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Chapter 12-Intro to animals
Chapter 12-Intro to animals
Chapter 12-Intro to animals
Chapter 12-Intro to animals
Chapter 12-Intro to animals
Chapter 12-Intro to animals
Chapter 12-Intro to animals
Chapter 12-Intro to animals
Chapter 12-Intro to animals
Chapter 12-Intro to animals
Chapter 12-Intro to animals
Chapter 12-Intro to animals
Chapter 12-Intro to animals
Chapter 12-Intro to animals
Chapter 12-Intro to animals
Chapter 12-Intro to animals
Chapter 12-Intro to animals
Chapter 12-Intro to animals
Chapter 12-Intro to animals
Chapter 12-Intro to animals
Chapter 12-Intro to animals
Chapter 12-Intro to animals
Chapter 12-Intro to animals
Chapter 12-Intro to animals
Chapter 12-Intro to animals
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Chapter 12-Intro to animals

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  • 1. Introduction to animals Chapter 12
  • 2. Animal Characteristics <ul><li>Animals are multi-celled animals, whose cells carry out many functions. </li></ul><ul><li>Animals have specialized structures called nuclei and other organelles. </li></ul><ul><li>Animals are consumers, and rely on their environment for food. </li></ul><ul><li>Animals digest food and move the macromolecules from food into their cells. </li></ul><ul><li>Most reproduce sexually, some asexual. </li></ul><ul><li>Animals are able to move from place to place </li></ul>
  • 3. Adaptations for getting energy <ul><li>Over years animals have adapted to eating whatever food is available to them in their environment. </li></ul><ul><li>Herbivores- eat only plants and plant parts. They eat more often and in greater amounts because plants don’t supply much energy. </li></ul><ul><li>Carnivores- these animals only eat other animals. Meat gives more energy and these animals do not eat as often. </li></ul><ul><li>Omnivores- are animals that that eat both plants and flowers. </li></ul>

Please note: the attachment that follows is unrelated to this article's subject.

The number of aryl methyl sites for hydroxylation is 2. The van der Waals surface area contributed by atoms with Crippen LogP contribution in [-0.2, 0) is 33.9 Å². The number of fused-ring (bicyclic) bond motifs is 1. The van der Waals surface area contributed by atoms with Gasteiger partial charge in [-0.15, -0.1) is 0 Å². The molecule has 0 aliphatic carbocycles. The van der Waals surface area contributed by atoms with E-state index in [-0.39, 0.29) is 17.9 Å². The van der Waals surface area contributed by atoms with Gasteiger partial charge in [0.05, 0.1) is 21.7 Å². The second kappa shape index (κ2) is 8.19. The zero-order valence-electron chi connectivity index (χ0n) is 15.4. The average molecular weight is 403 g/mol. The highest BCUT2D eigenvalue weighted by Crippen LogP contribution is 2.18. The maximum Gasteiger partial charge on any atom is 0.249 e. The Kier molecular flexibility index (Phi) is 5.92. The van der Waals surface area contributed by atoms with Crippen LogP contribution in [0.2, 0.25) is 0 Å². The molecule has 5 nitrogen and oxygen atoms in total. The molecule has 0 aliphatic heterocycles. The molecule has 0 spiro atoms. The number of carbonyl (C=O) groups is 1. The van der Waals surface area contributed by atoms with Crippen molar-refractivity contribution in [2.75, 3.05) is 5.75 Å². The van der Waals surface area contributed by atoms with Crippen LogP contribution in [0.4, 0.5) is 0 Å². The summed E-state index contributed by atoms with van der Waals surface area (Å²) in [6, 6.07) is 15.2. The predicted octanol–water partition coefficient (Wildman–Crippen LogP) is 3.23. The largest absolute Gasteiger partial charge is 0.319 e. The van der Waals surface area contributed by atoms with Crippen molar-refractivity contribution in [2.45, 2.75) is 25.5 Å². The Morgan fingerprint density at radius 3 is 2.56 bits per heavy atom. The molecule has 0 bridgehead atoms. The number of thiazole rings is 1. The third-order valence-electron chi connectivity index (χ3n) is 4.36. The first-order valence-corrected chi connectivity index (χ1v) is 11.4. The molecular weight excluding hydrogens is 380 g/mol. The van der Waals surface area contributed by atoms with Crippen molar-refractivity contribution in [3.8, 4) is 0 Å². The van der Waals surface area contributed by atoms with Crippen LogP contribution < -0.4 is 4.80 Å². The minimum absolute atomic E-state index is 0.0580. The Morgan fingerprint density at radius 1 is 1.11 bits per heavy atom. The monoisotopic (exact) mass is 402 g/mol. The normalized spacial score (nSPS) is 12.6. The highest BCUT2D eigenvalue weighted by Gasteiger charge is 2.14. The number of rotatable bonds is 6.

• 4. Physical & Behavioral adaptations <ul><li>Some animals have adapted physically to their environment. This includes camouflage, armored skin and venom for protection. </li></ul><ul><li>Some animals use behavioral adaptations to avoid predators, like when a squid shoots ink to avoid a predator. </li></ul>
  • 5. Animal classification <ul><li>When classifying animals we look at some major characteristics. </li></ul><ul><li>Vertebrae- this is a bone structure that supports and protects the spinal chord of animals. </li></ul><ul><li>The spinal chord connects the brain to every nerve in the body. </li></ul><ul><li>Invertebrates- are animals without a backbone. 97% of all animal species are invertebrates. </li></ul><ul><li>These animals have other protective structures, like shells and exoskeletons. </li></ul>
  • 6. Animal classification <ul><li>Symmetry-this deals with the way an animals body parts are arranged. </li></ul><ul><li>An animal with an irregular shape, like a sponge is considered asymmetrical. </li></ul><ul><li>Radial symmetry- body parts are arranged around a center point. Like hydra, or sea urchins. </li></ul><ul><li>Bilateral symmetry- here body parts on either side of the body are similar. </li></ul><ul><li>H.W pg 339 ques. 1-4 </li></ul>
  • 7.  
  • 8. Sponges & Cnidarians Invertebrates <ul><li>Sponges play an important role in their environments. </li></ul><ul><li>They serve as food for fish and other sea creatures. </li></ul><ul><li>They also contain photosynthetic bacteria that produce oxygen in the water and removes wastes from the sponge. </li></ul><ul><li>It is being shown that sponges have medicinal values as well. They are being used to make antibiotics to fight bacteria, and also arthritis. </li></ul>
  • 9. Sponges <ul><li>Sponges range in size from very small, to the size of a small car. </li></ul><ul><li>They could be symmetrical or asymmetrical, and adult sponges live in one place for a long time before they are moved by waves or strong currents. </li></ul><ul><li>These sponges that stay in one place are called sessiles, and are usually found in large colonies of sponges. </li></ul>